GER 110: World Civilizations

Last Taught: Fall 1996 Time: MWF 11:00-11:50 Location: Adm 418 Credits: 3

Schedule of Readings


Objectives and Expectations

Description and Objectives: This course is an introduction to world civilizations. We will study the origins of civilization and the ways different civilizations have dealt with the basic demands of human existence: obtaining food and shelter, understanding the environment, establishing relations between men and women, caring for children, defending oneself from and attacking others, etc. We will also look at the cultural achievements of these civilizations, which established the classical traditions underlying most societies today. We will then examine some new civilizations that borrowed traditions from their classical predecessors even as they adapted and innovated. Finally, we will study the impact of modernization on world civilization.

In this course we will learn about a number of different cultures; however, it is impossible to learn about every culture in the world, and it is impossible to learn enough about any culture in an introductory survey. For these reasons, this course will introduce you to ways of analyzing culture and cultural change. We will look at the many components that go into civilizations: environment, economy, society, politics, and culture. If you know what to look for when confronting another civilization, you are already on the way to knowing something about it. We will also learn how to get information about another time and place. Students should leave this course with the following knowledge and skills:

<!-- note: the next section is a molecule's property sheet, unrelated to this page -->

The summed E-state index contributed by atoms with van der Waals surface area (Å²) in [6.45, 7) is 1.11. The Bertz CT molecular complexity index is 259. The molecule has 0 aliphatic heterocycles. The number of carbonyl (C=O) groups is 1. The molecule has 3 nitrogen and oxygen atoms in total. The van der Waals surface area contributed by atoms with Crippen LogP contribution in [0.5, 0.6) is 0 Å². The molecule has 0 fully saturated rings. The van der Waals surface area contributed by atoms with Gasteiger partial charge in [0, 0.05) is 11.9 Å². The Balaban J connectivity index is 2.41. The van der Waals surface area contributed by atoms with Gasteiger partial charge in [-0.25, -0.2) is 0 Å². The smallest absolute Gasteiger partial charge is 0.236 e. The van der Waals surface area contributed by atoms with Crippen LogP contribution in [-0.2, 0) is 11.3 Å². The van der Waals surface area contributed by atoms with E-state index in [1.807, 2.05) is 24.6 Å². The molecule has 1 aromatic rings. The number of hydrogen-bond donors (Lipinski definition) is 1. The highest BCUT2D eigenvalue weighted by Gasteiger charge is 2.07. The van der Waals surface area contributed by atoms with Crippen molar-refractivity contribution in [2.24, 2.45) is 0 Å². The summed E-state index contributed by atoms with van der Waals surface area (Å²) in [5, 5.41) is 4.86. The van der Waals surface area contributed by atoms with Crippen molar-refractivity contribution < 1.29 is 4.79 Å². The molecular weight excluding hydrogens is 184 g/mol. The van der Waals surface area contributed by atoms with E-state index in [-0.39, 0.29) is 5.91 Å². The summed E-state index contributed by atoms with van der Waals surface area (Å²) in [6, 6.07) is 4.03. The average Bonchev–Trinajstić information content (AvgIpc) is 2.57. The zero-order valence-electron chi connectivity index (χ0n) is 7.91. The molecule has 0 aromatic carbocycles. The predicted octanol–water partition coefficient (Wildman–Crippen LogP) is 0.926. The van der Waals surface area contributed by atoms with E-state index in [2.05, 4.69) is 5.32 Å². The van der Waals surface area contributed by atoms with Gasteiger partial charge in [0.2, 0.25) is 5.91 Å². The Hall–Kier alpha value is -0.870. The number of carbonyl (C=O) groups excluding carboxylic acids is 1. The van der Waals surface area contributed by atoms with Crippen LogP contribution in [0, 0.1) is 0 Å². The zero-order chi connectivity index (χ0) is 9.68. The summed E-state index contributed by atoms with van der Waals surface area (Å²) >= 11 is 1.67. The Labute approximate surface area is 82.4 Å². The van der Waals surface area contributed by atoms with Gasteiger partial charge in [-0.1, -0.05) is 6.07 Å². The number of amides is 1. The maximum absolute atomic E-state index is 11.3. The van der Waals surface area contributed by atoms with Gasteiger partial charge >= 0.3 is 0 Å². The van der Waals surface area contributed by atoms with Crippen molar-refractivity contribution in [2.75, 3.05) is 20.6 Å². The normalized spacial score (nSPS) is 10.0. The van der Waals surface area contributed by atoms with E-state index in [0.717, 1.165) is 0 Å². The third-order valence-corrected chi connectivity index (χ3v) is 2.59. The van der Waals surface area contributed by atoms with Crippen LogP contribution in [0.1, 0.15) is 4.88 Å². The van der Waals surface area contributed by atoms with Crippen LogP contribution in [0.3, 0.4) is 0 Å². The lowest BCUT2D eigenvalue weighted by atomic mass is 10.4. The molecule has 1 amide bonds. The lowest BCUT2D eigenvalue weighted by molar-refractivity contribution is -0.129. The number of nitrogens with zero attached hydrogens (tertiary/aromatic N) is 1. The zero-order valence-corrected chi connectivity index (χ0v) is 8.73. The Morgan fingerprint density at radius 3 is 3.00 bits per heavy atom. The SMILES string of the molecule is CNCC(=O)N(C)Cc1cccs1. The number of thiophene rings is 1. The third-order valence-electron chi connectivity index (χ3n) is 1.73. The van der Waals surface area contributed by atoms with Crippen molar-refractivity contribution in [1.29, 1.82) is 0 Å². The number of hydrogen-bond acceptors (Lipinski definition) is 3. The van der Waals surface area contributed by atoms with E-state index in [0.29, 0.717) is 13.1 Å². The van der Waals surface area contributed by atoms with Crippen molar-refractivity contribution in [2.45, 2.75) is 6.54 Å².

Knowledge:

Skills:

Required Text (Available at the book store): Upshur et al., World History (Comprehensive Volume)

Grading

Attendance and participation may affect grade: poor attendance and participation can lower the grade one-half letter grade, good participation can raise the grade one-half letter grade. I may give unannounced quizzes that can also affect your grade. Do your homework, and come to class!

Late Work, Rewrites: This class will have regular homework assignments announced in class. They must be turned in on the announced dates. Late work will be penalized one letter grade unless you have a good excuse, and no assignments will be accepted more than one week late. You may rewrite up to five (5) assignments. Rewrites are due one week after I return the original assignment. You will also have a chance to rewrite part of the midterm assessment.

Attendance: Attendance is required. I will take attendance each day, and poor attendance (more than five absences) can hurt your grade. Late students will be counted absent for that day unless they have a good reason.

Preparation: You should complete assigned readings before class. If you have questions about the readings, you should write them down and ask me to explain during class. You should take notes on the readings and on class lectures. I reserve the right to give unannounced quizzes to test whether students are doing the readings.

Participation: You are at Teikyo Loretto Heights in part to learn English and in part to receive an American-style education. For these reasons, I will ask you questions in class, and I encourage you to ask me questions. Students who participate by asking questions and contributing to discussions will be rewarded. One way to do this is to write down a question before class and ask me the question during class, as mentioned above under "Preparation."

Field Trip: There will be at least one required field trip with this class. You are responsible for buying a ticket, getting permission from other instructors whose classes you may miss, attending the field trip, and completing any assignments connected with the field trip.